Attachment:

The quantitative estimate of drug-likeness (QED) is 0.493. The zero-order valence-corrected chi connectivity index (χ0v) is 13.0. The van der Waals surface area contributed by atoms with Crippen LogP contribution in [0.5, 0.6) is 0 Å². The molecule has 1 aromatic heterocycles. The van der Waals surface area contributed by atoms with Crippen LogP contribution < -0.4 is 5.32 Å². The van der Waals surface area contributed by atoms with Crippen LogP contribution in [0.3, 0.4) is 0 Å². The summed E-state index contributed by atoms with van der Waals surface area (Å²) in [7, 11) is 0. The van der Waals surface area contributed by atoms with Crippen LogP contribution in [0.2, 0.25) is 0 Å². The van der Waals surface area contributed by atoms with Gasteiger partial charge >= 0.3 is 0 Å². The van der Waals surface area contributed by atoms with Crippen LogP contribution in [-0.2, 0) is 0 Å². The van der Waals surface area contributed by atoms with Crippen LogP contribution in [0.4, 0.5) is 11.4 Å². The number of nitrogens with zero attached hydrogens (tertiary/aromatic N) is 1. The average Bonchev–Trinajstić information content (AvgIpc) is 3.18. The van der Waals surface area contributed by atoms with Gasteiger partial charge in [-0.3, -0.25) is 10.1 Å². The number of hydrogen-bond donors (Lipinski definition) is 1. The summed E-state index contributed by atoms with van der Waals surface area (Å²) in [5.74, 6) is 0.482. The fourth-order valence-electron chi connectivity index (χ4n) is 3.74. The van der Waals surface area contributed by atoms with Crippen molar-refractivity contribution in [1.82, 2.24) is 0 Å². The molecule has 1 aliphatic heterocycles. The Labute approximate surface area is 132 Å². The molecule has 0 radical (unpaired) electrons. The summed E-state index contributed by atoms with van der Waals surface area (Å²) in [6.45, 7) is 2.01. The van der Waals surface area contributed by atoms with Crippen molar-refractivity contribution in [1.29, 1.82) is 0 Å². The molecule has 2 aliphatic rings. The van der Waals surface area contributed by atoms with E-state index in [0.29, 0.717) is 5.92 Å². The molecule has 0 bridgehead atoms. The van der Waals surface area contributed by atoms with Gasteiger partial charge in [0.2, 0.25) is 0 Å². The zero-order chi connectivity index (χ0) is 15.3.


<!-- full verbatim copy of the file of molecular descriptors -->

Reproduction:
The quantitative estimate of drug-likeness (QED) is 0.493. The zero-order valence-corrected chi connectivity index (χ0v) is 13.0. The van der Waals surface area contributed by atoms with Crippen LogP contribution in [0.5, 0.6) is 0 Å². The molecule has 1 aromatic heterocycles. The van der Waals surface area contributed by atoms with Crippen LogP contribution < -0.4 is 5.32 Å². The van der Waals surface area contributed by atoms with Crippen LogP contribution in [0.3, 0.4) is 0 Å². The summed E-state index contributed by atoms with van der Waals surface area (Å²) in [7, 11) is 0. The van der Waals surface area contributed by atoms with Crippen LogP contribution in [0.2, 0.25) is 0 Å². The van der Waals surface area contributed by atoms with Gasteiger partial charge >= 0.3 is 0 Å². The van der Waals surface area contributed by atoms with Crippen LogP contribution in [-0.2, 0) is 0 Å². The van der Waals surface area contributed by atoms with Crippen LogP contribution in [0.4, 0.5) is 11.4 Å². The number of nitrogens with zero attached hydrogens (tertiary/aromatic N) is 1. The average Bonchev–Trinajstić information content (AvgIpc) is 3.18. The van der Waals surface area contributed by atoms with Gasteiger partial charge in [-0.3, -0.25) is 10.1 Å². The number of hydrogen-bond donors (Lipinski definition) is 1. The summed E-state index contributed by atoms with van der Waals surface area (Å²) in [5.74, 6) is 0.482. The fourth-order valence-electron chi connectivity index (χ4n) is 3.74. The van der Waals surface area contributed by atoms with Crippen molar-refractivity contribution in [1.82, 2.24) is 0 Å². The molecule has 1 aliphatic heterocycles. The Labute approximate surface area is 132 Å². The molecule has 0 radical (unpaired) electrons. The summed E-state index contributed by atoms with van der Waals surface area (Å²) in [6.45, 7) is 2.01. The van der Waals surface area contributed by atoms with Crippen molar-refractivity contribution in [1.29, 1.82) is 0 Å². The molecule has 2 aliphatic rings. The van der Waals surface area contributed by atoms with E-state index in [0.29, 0.717) is 5.92 Å². The molecule has 0 bridgehead atoms. The van der Waals surface area contributed by atoms with Gasteiger partial charge in [0.2, 0.25) is 0 Å². The zero-order chi connectivity index (χ0) is 15.3.